Some kids start thinking about Halloween costumes early; others wait until the last minute. Some may have wildly creative ideas for elaborate outfits, but then there are those who settle for a baseball cap and a pillowcase to hold their candy. With a little support from an understanding parent or teacher and a bit of a head start, kids can engineer their own DIY Halloween costume ideas and be ready to rock when the holiday rolls around. By encouraging them to take the seasonal inspiration and add in a bit of creative innovation, kids can create something truly unique.

Helping Kids Brainstorm Ideas
Kids can find costume inspiration practically anywhere. It may be seasonal and related to the Halloween theme, or it could be dressing up as a favorite character. Here are a few prompts to generate ideas:

  • Seasonal creatures — Halloween is the time of year when we embrace the creepy, scary and silly. Cats, bats, witches and ghosts are all popular choices, along with monsters of all sorts. From legendary ghouls who have endured the ages to new horror characters or villains, some kids are determined to take on an anti-hero persona for the night.
  • Favorite things — In the favorite things category, there are lots of options, including animals, games and foods. Cartoon, movie or book characters also provide lots of choices. Dressing as a hero or well-loved story protagonist can be an empowering experience.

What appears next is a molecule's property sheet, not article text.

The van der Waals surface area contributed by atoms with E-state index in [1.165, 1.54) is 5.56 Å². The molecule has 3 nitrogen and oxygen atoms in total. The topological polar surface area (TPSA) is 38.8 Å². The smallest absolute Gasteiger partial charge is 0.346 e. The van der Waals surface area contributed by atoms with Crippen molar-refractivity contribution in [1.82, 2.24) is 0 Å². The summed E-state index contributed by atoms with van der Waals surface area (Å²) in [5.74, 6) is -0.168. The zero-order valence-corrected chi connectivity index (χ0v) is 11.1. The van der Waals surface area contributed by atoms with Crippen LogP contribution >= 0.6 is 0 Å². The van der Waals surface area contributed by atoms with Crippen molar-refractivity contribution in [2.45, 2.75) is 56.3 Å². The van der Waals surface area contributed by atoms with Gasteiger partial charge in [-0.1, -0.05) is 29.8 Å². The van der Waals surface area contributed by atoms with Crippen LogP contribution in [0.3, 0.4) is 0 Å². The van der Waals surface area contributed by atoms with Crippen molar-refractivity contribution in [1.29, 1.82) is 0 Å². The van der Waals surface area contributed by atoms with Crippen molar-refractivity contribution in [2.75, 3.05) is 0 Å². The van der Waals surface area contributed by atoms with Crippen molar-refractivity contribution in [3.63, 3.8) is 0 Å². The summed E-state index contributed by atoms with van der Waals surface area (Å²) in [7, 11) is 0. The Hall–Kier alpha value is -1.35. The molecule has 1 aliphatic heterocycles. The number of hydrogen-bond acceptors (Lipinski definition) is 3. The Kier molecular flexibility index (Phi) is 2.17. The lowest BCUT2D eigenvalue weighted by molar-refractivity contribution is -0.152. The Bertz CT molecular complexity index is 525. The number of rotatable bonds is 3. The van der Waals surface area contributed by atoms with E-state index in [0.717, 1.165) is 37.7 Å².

• Career or occupation — Trying on the identity of a worker in a specific career can be both fun and a learning experience. Kids can research an occupation of interest, then collect or make artifacts and tools used in the course of their work. A scuba diving oceanographer costume, for example, can be easily built with a black jumpsuit and a couple 2-liter bottles.
  • Outside-the-box mash-ups — Unbridled creativity can result in some really unique costume ideas. Mash-ups are not new; think crime-solving beagle. The idea is to combine two unrelated things in a clever or unusual way: an occupation with an animal, a superhero with a food, etc. Kids are usually pretty imaginative, and with a little encouragement, will likely come up with some creative ideas.

Providing a Materials Challenge

Sometimes creative inspiration comes in the form of a specific material. Given a common, everyday material supply, kids can challenge themselves to devise a DIY costume using it as their primary medium. Here are some ordinary, readily available materials that may provide that creative inspiration to your kids:

  • Tissue paper — this inexpensive and readily available material can be found in abundant supply in most homes. It has even inspired exciting and prestigious contests in which competitors vie for significant monetary prizes. Using a simple material allows makers to focus on the process and on their design. Since the tissue is so inexpensive, early attempts can be scrapped and restarted as the design is refined and reworked. Colored craft tissue is an alternative that can support creative expression by even very young children.